2. FDR was a tough act to follow.
Let's face it. Following a four-term president who overcame polio to lead America through its greatest economic calamity and to victory in its greatest war sets a pretty high bar. None of his successors would measure up. Truman, who likely had the third-hardest job in American politics (following FDR -- No. 3 after John Adams, who followed Washington, and Andrew Johnson, who succeeded Lincoln), did pretty well, particularly in fashioning a wise set of Cold War policies. But the idea that any president would best Roosevelt in the achievement department died with him. That all of FDR's successors are still judged by his remarkable 100 Days is a testament to the reality that all would live in his shadow. In 1951, driven by Republicans and southern Democrats, the 22nd Amendment was ratified, restricting a president's tenure to two terms. FDR's enemies thought they were getting even, but what they really did in ensuring that there would be no more FDRs was to elevate the real one into presidential immortality.
3. America's modern crises make greatness very hard.
Greatness in the presidency is driven by severe crisis that encumbers the nation for a sustained period of time. Washington, Lincoln, and Roosevelt were America's greatest presidents because they faced and overcame the three greatest challenges in America's history: the birth and consolidation of the republic; civil war; and the Great Depression and World War II. The Founders wanted a strong executive, but one who was accountable also, constrained by checks and balances as well as shared and separated powers. The American system moves only when it's shocked, and it allows a president to tame what is an inherently unruly political structure.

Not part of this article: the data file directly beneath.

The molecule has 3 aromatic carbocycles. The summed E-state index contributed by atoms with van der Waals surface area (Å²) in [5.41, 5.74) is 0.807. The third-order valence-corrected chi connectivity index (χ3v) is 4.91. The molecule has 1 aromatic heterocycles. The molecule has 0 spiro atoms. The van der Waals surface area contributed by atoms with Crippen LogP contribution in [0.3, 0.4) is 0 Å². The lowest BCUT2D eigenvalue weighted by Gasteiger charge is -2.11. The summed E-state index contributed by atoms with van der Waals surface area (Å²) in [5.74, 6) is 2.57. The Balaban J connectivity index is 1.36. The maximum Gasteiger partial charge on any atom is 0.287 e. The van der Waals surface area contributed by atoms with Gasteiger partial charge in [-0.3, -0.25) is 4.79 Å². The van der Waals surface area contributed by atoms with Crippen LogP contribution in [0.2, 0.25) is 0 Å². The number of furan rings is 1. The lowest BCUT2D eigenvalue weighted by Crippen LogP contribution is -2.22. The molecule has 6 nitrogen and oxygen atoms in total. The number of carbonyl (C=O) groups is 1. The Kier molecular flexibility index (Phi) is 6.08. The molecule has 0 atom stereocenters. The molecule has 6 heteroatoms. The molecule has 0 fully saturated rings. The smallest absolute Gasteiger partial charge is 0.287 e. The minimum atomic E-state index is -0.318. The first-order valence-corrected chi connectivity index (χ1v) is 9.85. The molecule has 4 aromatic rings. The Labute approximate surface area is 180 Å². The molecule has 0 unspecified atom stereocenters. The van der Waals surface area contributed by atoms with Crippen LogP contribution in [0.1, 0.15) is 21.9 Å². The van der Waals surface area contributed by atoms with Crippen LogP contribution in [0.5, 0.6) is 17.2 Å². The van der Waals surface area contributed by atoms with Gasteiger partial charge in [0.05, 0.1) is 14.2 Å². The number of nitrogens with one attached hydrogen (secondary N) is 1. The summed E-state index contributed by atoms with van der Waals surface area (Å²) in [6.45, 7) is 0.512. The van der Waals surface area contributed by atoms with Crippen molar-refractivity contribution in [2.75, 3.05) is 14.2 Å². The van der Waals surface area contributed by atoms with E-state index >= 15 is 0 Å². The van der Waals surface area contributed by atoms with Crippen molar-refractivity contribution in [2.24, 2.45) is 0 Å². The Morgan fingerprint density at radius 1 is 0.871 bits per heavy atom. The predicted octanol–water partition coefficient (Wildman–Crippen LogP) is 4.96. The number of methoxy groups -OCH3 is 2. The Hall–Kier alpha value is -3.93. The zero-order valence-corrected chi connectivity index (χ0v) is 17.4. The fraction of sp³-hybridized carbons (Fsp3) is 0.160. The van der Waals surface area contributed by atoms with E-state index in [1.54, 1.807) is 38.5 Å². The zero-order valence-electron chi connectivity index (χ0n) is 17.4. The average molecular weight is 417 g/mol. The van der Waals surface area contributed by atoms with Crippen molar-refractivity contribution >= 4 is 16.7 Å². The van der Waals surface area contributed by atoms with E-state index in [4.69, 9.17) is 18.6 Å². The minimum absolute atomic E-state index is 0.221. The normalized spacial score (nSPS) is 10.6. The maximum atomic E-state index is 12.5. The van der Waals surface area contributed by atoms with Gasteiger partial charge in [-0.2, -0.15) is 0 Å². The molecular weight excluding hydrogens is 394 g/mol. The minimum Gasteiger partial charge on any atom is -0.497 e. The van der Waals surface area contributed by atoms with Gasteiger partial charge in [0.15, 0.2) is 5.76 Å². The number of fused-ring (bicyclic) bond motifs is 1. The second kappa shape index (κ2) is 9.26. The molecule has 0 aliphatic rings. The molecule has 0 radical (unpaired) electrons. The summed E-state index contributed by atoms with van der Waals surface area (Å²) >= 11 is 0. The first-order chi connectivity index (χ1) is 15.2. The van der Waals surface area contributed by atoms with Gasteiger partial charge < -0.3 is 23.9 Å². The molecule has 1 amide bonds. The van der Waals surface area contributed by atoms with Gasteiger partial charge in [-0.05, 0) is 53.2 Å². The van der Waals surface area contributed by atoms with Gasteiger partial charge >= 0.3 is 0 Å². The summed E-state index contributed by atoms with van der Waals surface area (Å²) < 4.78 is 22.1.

But crisis only opens the door. Unless a president also has the character and the capacity to know what to do and how to do it, they will fail. James Buchanan and Herbert Hoover weren't up to the challenges; Lincoln and FDR were. Since FDR, America hasn't had the kind of emergency that has offered the chance for both heroic crisis management and the fashioning of some transformational legacy that would change the country in a fundamental way.
America has had plenty of crises, to be sure, but none that have been inescapable, relentless, and nation-encumbering. In fact, America's modern challenges have become routinized. That's what happened with the Cold War, even with the 9/11 attacks. They became what presidential scholar Richard Neustadt called "inside government crises" rather than outside crises. Indeed, where presidents have had great moments -- John F. Kennedy over Cuba, Lyndon B. Johnson in the wake of JFK's death pushing transformative change on civil rights and social programs -- they resulted from real crisis or trauma. The 9/11 attacks might have been such a moment, but it was wasted by a president who took the country into discretionary war and away from using the tragedy to promote a sense of sustained national identity or purpose. Obama had his economic crisis -- but without Depression-era 25 percent unemployment and bread lines, it wasn't sufficient to force Republicans to cooperate or allow for dramatic presidential action.
America's contemporary challenges are severe, but they're slower bleeds. Debt, deficits, and decaying infrastructure produce delay and division -- not consensus. And problems of this nature don't afford much space for heroic presidential action. Balancing the budget isn't quite defeating Hitler, but the structural polarization in modern politics makes even the former very hard to achieve.